A tour-guide-led group clustered around a pedestal deep in the womb of Art Basel. On the pedestal perched a pair of shoes. Men’s shoes, leather, laced-tied. Shoes – that’s it, and not particularly fashionable ones, at that. The price tag: $16,000.
“This artist also works in homosexual themes,” the young woman told her tourers.
“Maybe it’s the way the laces are tied?” said one of the tourees.

My personal Art Basel m.o. is to “do” the show on its Sunday. The serious collectors are all but finished, the locals come out to test-drive their art appreciation, the atmosphere has that pleasant exhaustion thing going for it.

As much a part of the art to see and experience is the crowd itself.

If contemporary art is a window of current zeitgeist, then its Sunday afternoon crowd is a living, breathing, emoting, posturing work of performance art on its own. From the sublime to the ridiculous, much like the art collections.

A young metrosexual to a gallery rep staring at a large, loud oil on canvas take on consumerism: “Fabulous. Just fabulous.”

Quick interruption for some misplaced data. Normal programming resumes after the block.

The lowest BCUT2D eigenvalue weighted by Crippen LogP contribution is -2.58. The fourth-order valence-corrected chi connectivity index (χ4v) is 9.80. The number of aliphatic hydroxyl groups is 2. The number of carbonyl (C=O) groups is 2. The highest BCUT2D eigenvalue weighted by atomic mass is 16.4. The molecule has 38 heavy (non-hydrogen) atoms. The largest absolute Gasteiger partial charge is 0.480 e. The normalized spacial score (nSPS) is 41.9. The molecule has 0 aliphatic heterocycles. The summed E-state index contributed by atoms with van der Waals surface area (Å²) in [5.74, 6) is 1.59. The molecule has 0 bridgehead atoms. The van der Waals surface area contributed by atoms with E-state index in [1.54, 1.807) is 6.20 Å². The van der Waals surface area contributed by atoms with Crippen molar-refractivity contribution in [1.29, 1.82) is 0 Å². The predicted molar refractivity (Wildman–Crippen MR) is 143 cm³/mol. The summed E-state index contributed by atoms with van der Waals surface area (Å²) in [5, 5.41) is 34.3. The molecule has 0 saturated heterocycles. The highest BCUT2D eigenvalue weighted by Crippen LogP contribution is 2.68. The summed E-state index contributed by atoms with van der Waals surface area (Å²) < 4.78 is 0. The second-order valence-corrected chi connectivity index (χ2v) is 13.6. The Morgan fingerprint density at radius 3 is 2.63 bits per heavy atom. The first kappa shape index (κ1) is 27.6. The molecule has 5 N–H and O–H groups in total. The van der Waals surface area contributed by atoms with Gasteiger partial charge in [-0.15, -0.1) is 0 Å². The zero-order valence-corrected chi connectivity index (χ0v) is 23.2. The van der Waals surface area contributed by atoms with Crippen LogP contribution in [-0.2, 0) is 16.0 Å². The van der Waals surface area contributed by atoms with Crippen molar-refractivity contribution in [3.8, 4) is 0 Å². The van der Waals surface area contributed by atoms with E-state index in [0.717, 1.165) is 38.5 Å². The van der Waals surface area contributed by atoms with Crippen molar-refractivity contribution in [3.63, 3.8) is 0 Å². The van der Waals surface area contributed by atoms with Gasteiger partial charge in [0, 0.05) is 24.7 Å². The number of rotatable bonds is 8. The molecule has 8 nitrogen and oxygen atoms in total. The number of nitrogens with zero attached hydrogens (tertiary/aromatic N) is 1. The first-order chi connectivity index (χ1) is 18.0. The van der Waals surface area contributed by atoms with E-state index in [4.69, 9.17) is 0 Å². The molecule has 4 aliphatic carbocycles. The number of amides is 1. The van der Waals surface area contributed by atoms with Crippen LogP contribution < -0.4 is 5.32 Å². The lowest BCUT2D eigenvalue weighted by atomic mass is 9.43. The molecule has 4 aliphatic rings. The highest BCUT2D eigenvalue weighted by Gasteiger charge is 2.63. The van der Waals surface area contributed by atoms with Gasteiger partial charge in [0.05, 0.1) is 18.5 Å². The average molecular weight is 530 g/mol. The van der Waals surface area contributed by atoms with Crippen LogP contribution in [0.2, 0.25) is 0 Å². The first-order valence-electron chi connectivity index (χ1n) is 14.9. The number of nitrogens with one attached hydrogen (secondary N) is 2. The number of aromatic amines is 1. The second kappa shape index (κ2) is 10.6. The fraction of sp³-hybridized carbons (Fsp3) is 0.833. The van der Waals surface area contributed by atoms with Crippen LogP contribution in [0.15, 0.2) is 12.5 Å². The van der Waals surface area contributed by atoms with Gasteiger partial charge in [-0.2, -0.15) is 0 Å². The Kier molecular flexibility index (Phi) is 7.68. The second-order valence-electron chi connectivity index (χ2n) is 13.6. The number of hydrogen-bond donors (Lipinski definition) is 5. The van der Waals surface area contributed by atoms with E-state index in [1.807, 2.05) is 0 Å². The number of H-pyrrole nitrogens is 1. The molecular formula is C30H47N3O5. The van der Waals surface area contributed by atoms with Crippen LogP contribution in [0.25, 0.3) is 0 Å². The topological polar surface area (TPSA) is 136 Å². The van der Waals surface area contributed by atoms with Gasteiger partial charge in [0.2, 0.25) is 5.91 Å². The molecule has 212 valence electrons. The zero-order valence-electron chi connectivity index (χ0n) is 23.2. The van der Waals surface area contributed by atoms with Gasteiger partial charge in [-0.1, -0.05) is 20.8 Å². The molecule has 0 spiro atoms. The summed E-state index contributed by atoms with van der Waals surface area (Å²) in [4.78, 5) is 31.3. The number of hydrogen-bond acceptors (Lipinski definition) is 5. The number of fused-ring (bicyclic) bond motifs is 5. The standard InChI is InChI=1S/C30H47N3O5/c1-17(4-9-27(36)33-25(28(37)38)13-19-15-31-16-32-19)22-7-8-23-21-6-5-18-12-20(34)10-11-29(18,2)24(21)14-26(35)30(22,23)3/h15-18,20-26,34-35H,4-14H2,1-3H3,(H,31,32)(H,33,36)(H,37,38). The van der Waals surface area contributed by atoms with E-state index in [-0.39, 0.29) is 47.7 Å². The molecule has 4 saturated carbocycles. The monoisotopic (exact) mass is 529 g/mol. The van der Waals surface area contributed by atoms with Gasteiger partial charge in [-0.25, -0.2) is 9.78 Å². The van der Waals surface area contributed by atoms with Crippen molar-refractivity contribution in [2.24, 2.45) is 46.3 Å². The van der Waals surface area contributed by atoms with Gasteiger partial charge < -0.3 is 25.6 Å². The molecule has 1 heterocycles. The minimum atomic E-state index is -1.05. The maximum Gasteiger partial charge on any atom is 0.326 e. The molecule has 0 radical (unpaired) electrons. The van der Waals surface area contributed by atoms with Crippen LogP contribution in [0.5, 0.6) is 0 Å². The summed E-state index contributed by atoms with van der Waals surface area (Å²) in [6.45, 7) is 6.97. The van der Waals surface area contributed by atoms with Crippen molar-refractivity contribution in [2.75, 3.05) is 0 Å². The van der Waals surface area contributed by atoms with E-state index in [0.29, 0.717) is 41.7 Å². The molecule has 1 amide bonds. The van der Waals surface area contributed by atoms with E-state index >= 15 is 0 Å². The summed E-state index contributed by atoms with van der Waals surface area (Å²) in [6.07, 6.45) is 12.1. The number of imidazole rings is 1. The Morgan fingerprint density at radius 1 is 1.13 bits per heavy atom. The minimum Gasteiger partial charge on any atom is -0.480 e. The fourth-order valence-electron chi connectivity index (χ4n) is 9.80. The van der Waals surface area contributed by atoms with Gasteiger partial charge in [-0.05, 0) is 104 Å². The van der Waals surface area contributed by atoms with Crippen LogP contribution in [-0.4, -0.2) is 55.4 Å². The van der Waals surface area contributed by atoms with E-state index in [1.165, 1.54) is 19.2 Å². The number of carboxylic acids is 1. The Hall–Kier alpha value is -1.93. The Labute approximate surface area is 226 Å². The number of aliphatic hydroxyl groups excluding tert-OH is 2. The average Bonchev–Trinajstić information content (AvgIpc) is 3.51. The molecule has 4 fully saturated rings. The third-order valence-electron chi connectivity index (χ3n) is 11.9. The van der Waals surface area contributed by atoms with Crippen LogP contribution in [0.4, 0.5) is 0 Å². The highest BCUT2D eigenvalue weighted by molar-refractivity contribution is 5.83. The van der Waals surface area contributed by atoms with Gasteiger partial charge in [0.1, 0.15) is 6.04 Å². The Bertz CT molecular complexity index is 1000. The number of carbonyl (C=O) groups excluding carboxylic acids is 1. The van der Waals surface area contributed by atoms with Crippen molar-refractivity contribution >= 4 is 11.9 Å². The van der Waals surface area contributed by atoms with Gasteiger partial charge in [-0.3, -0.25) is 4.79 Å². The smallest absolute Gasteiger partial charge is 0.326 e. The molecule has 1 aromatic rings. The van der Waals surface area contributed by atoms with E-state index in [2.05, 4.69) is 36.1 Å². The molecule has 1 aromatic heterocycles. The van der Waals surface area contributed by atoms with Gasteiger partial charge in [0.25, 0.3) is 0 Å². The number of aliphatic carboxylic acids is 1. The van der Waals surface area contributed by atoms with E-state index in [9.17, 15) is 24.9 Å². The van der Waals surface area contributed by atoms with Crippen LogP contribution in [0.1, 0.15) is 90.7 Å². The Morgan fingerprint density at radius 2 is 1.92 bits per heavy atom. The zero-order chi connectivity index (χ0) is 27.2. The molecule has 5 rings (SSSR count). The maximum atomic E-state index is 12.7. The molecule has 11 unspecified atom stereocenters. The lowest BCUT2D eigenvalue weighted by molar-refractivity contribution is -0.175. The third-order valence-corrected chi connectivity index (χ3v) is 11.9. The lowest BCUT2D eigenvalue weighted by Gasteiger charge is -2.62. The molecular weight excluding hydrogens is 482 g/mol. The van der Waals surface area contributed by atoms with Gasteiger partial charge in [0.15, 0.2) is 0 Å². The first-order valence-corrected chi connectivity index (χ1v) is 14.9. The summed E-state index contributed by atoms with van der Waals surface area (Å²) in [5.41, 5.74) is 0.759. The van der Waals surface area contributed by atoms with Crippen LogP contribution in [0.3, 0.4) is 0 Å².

“Five million,” said the rep, “and worth every penny.” Mr. Met didn’t answer – but did strike a pose, staring intently…

Two well-coifed 60-ish women studying a life size impressionist painting of a nude beach scene: “No, I think he is looking past her, he is not even looking at her.”

Two couples, golden years, transplanted Northerners I’d guess… “You know those art classes they give at the (?), I think I’m gonna take a painting class.”

The Leger smalti mosaic was a wow. So were photo portraits of young women in their kitchens, outfitted with thick suicide bomber belts made of magazines and books. The Picassos – humbling, the slow-motion video of popcorn kernels bursting – mesmerizing. 

I love bring my daughters to Art Basel, though this year I lost out to their more pressing activities.

Last year, my little one commented on a small, graphic Andy Warhol – simple black and white flowers on a fuchsia background.
“I could do that,” she said.
A man walking by who heard her looked down and told her so earnestly, “Yes, you could. But he thought of it first.”

What a simple, telling lesson in art appreciation.

The art that I love, that sends me, that hangs on my walls: tropically-colored cubist pastels I bought in Havana from a street artist named Antonio; dreamy watercolors from a local artist in Isla Mujeres; my daughters’ art class interpretations of Georgia O’Keeffe’s florals, Grant Wood’s American Gothic and Henri Rousseau’s post-impressionist jungles. I have on display some my own mosaics, acrylics and photographs. (I started college as an art major, but a broken right wrist mandated a change of direction).

I often wonder, would those earn a second take, a moment of contemplation, a fun comment or two from the Sunday crowds at Basel?


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